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TITLE Regulated Expansion of Lympho-hematopoietic Stem and Progenitor Cells from Human Embryonic Stem Cells (hESC) ABSTRACT The clinical potential of human embryonic stem cells (hESC) for transplantation will be realized only when we can develop methods to control the process of tissue differentiation far more efficiently than is currently the case. From over 40 years of experience with adult stem cells, it is recognized that the growth of transplanted bone marrow is generated from the hematopoietic (blood-forming) stem and progenitor cells present in the graft. Mature, differentiated cells that accompany the stem cells disappear rapidly after transplantation as they lack the ability to self renew. It is thus essential when designing clinical approaches that use tissue derived from hESC, to specifically target the production of stem and progenitors that will survive, proliferate and differentiate after transplantation. This proposal addresses three fundamental questions for the entire hESC field 1.Do hESC differentiate through the same pathways that exist in adult tissues, 2.How do the conditions in which hESC are initially derived from blastocysts affect their subsequent potential for generating tissue specific stem and progenitor cells, and 3.How can hESC differentiation be regulated to provide large numbers of tissue specific stem and progenitor cells able to engraft and differentiate long term? Studies of hematopoiesis in mice have provided the conceptual basis for the entire field of stem cell biology. However, fundamental biological and technical differences exist in both hematopoietic and embryonic stem cell biology between the murine and human species. Our group has chosen over the past 15 years to focus on the study of human hematopoietic stem cells and lymphoid (immune system) progenitors, more recently bringing these concepts and tools to study hematopoietic differentiation from hESC. In brief, our aims in this proposal are: 1. To understand the pathways along which the blood and immune system are generated from hESC, 2. To assess if the methods by which hESC are derived affect their capacity for hematopoiesis, and 3. To develop the means to expand hematopoietic stem cells derived from hESC. I believe that there are two broad reasons why these studies are important. First, as a pediatric bone marrow transplant physician, I am keenly aware that profound clinical problems remain for my patients. Matched stem cells from he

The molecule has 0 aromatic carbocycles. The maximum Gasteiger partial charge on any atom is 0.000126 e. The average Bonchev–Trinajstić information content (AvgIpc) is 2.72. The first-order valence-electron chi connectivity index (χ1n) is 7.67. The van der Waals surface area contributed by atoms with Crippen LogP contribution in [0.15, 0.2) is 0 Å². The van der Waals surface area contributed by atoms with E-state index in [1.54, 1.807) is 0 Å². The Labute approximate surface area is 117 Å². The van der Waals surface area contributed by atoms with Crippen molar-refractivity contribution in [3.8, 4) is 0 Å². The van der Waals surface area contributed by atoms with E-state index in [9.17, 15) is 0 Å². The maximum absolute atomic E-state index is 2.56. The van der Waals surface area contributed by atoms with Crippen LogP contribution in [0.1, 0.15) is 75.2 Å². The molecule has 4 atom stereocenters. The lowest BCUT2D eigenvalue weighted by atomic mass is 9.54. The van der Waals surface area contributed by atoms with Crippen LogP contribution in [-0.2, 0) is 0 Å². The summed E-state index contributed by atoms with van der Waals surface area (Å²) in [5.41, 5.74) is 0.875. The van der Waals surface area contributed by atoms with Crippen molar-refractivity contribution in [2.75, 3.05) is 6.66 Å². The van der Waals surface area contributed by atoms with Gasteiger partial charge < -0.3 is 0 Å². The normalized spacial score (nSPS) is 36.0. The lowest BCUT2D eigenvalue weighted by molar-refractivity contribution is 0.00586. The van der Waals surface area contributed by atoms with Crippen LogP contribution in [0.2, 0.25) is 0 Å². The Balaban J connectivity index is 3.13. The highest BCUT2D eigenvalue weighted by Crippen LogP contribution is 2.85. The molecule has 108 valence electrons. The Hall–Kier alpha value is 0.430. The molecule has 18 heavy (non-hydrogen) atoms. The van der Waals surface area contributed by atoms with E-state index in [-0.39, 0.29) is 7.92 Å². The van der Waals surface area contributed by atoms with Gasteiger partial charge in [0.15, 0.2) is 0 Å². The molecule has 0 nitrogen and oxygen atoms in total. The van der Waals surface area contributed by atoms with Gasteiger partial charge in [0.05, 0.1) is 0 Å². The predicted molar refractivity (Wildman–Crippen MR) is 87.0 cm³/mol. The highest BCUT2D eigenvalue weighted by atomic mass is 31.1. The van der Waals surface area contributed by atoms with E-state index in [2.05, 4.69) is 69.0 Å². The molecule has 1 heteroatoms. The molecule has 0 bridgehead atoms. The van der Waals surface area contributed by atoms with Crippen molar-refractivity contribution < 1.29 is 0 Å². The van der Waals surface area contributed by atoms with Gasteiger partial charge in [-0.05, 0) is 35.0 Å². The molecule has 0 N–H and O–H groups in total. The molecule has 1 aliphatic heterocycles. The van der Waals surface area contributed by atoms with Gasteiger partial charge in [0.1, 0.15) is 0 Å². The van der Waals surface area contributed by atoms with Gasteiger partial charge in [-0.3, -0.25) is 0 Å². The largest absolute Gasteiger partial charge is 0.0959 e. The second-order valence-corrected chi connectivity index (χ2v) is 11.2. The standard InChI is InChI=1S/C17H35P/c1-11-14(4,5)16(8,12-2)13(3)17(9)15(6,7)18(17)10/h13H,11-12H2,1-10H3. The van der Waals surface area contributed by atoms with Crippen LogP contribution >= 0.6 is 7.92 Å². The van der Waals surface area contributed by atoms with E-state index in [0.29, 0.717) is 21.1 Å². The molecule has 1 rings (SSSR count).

PI Gay Crooks INSTITUTE Childrens Hospital Los Angeles STATE California AMOUNT $2,551,090.00 AWARD DATE 2007 March GRANT TYPE Comprehensive